Big Hearts

Photo: Stephen Travarca

I wish you could’ve met my father.

Black and white photo of baseball player running to home plate and team waiting to congratulate him

Dad gets a warm welcome “home” from his teammates.

George Kalafatis was a gentle giant. A first-generation American, he grew up in Queens, New York, the son of Greek immigrants. 

Dad was a super-athlete. From an early age, the baseball diamond was his special place. At Long Island University, he played first base and batted .533, leading his team to a couple of conference titles in the 1960s. He also met my mother in college. 

Drafted by the Detroit Tigers, Dad went on to shine in the minor leagues. In Alabama, old-timers still remember that magic night when George Kalafatis pounded a record-setting four home runs for the Montgomery Rebels in a 13-0 victory over the Birmingham Barons. 

With Mom’s encouragement, Dad prepared for life after baseball by going to law school. A friend introduced him to Mark McCormack of the International Management Group (IMG), where my father brought team sports into the fold. He later started his own agency. Among his clients were some of the biggest names in professional sports. 

One evening in 1995, my family gathered to celebrate my brother’s birthday. We enjoyed a wonderful dinner. The next day, Dad said he felt tired. He sat down, put his head back and died. 

He was only 50 years old. 

He wasn’t overweight. He wasn’t a smoker. He wasn’t a drinker. He was in good shape. But just like that, Dad was gone.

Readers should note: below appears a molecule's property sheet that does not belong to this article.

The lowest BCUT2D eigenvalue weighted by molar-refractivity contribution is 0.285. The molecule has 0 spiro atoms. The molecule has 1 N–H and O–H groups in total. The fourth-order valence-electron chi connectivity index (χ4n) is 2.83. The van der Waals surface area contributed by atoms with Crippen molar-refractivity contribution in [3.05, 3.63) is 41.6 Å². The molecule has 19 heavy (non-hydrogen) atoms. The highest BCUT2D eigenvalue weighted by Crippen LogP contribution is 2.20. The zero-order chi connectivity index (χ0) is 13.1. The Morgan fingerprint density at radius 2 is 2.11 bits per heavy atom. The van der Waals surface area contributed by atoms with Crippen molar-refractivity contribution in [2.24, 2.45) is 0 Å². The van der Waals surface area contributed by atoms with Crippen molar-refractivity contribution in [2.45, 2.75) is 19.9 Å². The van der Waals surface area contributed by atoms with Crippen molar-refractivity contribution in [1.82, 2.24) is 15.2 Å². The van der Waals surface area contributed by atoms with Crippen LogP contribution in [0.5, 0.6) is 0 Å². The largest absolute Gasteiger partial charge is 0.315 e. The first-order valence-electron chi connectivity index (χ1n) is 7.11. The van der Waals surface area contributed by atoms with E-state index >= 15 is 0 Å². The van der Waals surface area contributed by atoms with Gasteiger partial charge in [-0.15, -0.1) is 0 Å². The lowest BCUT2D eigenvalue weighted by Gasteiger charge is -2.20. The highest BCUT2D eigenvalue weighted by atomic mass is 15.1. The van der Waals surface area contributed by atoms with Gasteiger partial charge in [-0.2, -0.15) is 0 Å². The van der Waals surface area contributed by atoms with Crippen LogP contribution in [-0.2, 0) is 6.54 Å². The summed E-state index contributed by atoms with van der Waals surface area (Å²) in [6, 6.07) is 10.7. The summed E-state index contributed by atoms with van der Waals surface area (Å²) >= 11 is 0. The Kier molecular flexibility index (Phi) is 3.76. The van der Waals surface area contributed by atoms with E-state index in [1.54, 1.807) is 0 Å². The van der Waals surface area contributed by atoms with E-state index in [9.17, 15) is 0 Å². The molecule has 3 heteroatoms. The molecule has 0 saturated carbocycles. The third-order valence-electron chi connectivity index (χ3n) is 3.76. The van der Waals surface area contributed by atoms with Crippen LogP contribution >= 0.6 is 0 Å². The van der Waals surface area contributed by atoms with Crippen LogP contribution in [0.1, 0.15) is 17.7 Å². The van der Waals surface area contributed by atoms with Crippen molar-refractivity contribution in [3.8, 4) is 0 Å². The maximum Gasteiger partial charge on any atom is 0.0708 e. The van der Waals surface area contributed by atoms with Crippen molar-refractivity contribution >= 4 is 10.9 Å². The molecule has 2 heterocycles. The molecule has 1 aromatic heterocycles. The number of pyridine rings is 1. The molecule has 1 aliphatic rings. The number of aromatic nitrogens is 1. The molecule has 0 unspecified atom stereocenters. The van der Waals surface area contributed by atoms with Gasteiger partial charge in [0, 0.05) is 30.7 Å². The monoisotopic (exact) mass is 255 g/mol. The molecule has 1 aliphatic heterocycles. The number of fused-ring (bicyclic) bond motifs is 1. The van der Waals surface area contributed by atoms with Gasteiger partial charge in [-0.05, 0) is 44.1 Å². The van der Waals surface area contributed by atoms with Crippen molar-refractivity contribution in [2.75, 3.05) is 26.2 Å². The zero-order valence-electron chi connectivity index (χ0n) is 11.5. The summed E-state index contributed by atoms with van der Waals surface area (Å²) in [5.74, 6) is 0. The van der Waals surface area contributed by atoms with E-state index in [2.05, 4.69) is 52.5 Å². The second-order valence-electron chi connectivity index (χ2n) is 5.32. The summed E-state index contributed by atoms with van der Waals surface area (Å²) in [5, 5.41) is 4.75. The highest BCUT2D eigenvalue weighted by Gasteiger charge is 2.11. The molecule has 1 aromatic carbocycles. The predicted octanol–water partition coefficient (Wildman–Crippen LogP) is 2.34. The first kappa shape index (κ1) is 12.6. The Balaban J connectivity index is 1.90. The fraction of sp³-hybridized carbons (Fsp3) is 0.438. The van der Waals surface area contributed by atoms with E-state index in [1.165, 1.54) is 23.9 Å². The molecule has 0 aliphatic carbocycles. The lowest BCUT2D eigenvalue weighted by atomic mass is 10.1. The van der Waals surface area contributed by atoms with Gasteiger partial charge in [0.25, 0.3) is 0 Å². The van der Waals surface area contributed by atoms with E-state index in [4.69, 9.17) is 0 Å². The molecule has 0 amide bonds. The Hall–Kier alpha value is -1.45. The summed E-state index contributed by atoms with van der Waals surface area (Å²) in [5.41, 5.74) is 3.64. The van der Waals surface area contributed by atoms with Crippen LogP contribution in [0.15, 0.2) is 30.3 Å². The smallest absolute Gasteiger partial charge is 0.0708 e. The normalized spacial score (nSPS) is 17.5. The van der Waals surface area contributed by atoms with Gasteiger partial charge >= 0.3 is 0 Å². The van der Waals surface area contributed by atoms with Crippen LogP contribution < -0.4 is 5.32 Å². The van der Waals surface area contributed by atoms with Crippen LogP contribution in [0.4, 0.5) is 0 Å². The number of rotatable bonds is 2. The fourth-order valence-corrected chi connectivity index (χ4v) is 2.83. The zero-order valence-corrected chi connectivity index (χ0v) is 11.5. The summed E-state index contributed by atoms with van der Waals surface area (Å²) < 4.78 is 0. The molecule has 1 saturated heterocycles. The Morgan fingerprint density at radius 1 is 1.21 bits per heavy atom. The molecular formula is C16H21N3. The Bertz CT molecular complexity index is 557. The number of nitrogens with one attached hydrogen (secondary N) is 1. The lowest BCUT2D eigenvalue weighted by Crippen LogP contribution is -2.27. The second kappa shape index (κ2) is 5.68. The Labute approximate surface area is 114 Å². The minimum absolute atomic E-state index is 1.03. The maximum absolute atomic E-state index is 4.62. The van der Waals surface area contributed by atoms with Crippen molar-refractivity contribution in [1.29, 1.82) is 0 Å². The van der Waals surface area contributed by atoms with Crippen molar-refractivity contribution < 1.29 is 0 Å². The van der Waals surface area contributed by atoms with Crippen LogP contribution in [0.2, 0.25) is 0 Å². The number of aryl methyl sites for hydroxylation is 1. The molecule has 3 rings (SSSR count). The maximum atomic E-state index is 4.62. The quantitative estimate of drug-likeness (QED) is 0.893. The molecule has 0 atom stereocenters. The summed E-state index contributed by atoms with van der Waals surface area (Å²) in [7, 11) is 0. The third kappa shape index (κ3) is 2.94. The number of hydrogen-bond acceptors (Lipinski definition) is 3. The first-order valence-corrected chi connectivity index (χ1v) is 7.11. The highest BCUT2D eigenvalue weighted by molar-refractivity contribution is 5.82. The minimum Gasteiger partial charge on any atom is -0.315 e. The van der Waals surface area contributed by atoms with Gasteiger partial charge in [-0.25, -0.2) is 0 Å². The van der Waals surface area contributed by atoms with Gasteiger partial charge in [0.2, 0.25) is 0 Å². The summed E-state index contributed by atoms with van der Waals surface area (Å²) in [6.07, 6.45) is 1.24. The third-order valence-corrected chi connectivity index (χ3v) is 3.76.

The autopsy revealed myocarditis, an inflammation of the heart muscle that can lead to sudden cardiac death. I remember doctors using the phrase “the silent killer.” Unbeknownst to my father, his heart had been under attack for some time, the aftermath of a virus that likely dated back to his ballplaying days. 

Cardiovascular disease is the leading cause of death worldwide. As you’ll see in our cover story, however, Cleveland Clinic — with its long history of cardiovascular breakthroughs — remains at the forefront of care, research and education in this space. As Lars G. Svensson, MD, PhD, Chief of the Sydell and Arnold Miller Family Heart, Vascular & Thoracic Institute, sums it up so well: “Finding new ways of doing things better remains part of our DNA here.” 

And let’s be clear: You make this possible. Philanthropy seeds and speeds the innovations that bring cardiovascular patients of all ages from around the world to us. 

I still miss my father every day. He left us too soon, but it fills me with hope to know that the loved ones of so many others will have another shot at life — because of Cleveland Clinic and the big hearts of people like you.